New Zealand’s stand-in captain Tom Latham praised his side’s “amazing” depth as they looked to follow a series win over England with victory in next week’s inaugural World Test Championship final against India.
The Blackcaps hammered England by eight wickets with more than a day to spare in the second Test at Edgbaston on Sunday to seal a 1-0 success following last week’s draw at Lord’s.
This was just New Zealand’s third win in 18 Test series in England and their first this century after triumphs in 1986 and 1999.
A victory that saw New Zealand leapfrog India at the top of the Test standings was made all the more impressive by the fact their XI at Edgbaston featured a remarkable six changes from the team at Lord’s.
Injuries ruled out captain and star batsman Kane Williamson, wicket-keeper BJ Watling and spinner Mitchell Santner, with veteran seamer Tim Southee, towering quick Kyle Jamieson and all-rounder Colin de Grandhomme given a chance to freshen up ahead of the showpiece match against India at Southampton.
Yet the ‘stand-ins’ performed superbly, with paceman Matt Henry taking 6-114, including several top-order wickets in a player-of-the-match display.
But with New Zealand set to be at full-strength against India, Henry may be back on the sidelines
“(Henry) was fantastic,” Latham told a post-match press conference.
“Matt has been with the group for a long period and probably hasn’t got the game time he would have wanted. For him to come in and put a performance on the board, that was really important, especially the work that he did yesterday (Saturday) with that new ball.
“It was amazing from a personnel change of six guys. That hasn’t happened for a long time in this group and it has been a hard team to crack into.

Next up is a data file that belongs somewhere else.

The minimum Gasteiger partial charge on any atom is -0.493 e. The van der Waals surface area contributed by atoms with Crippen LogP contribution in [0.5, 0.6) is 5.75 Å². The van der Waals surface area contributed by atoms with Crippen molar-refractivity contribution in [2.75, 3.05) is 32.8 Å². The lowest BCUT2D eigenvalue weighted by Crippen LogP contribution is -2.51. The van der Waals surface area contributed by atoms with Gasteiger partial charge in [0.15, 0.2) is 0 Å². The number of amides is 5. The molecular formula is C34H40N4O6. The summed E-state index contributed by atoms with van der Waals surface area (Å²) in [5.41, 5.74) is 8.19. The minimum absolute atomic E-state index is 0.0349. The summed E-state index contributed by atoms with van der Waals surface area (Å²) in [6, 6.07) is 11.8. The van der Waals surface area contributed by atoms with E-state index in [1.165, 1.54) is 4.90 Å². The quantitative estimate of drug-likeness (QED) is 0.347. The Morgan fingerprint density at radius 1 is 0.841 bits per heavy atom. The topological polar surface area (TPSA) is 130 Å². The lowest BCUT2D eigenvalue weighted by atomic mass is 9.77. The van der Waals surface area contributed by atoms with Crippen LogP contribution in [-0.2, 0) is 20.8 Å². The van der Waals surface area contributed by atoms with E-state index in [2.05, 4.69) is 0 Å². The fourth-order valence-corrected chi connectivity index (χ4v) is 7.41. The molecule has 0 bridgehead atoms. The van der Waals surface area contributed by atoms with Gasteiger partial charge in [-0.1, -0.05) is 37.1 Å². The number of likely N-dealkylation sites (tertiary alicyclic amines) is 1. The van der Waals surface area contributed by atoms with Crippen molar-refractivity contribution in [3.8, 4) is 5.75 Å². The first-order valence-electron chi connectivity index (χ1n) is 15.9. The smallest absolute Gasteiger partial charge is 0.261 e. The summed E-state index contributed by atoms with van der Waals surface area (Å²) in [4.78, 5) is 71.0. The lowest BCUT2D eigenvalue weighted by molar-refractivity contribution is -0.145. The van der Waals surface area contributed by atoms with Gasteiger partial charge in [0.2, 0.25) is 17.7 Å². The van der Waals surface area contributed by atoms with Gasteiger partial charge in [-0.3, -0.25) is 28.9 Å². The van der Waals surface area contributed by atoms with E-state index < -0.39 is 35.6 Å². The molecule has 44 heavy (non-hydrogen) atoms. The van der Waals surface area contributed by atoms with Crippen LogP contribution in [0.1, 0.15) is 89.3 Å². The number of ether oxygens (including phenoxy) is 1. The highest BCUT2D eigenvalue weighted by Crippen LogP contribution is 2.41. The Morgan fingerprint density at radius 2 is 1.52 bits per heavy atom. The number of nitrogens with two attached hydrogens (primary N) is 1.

“For all those guys to get that opportunity, (Will) Young, Henry, (Ajaz) Patel, was fantastic. They performed their roles really well.”
‘Play like Kiwis’
Meanwhile Devon Conway, who made 200 on Test debut at Lord’s, was named New Zealand player of the series after adding a valuable 80 in the first innings at Edgbaston.
Latham, asked how New Zealand — a country with a population of just some five million and one where rugby’s All Blacks dominate — could produce so many Test class players, replied: “It’s a mixture, one of the big things is the standard of domestic cricket that we have back home allowing players to be challenged at first-class level.
“The depth of our domestic cricket is in a really strong spot.”
He also pointed to the change of approach that occurred under now-retired former New Zealand captain Brendon McCullum which helped the Blackcaps go all the way to a 2015 50-over World Cup final where they were beaten by co-hosts Australia.
“Probably six or seven years ago, the leadership group sat down and thought we’d try to play a brand of cricket that was true to us and something that we could hold our hat on.
“It came through in the World Cup in 2015 — we try to play like Kiwis, something we hold true to this group.
“Team-first mentality — it’s been a massive shift and I’m sure it will continue in the coming years.”
But in the meantime the significance of a series win in England was not lost on the 29-year-old Latham, who hit the winning boundary on Sunday.
“It’s a fantastic achievement from the group and I think it’s important that we celebrate with each other,” he insisted.
“It’s well documented that ’99 was the last time we’d won here… I certainly remember staying up late, watching teams come over to England and playing Test cricket at Lord’s and these iconic grounds.
“We did really well over the two Test matches and now that we’ve ticked them off, it’s important our focus shifts to India in a couple of days.”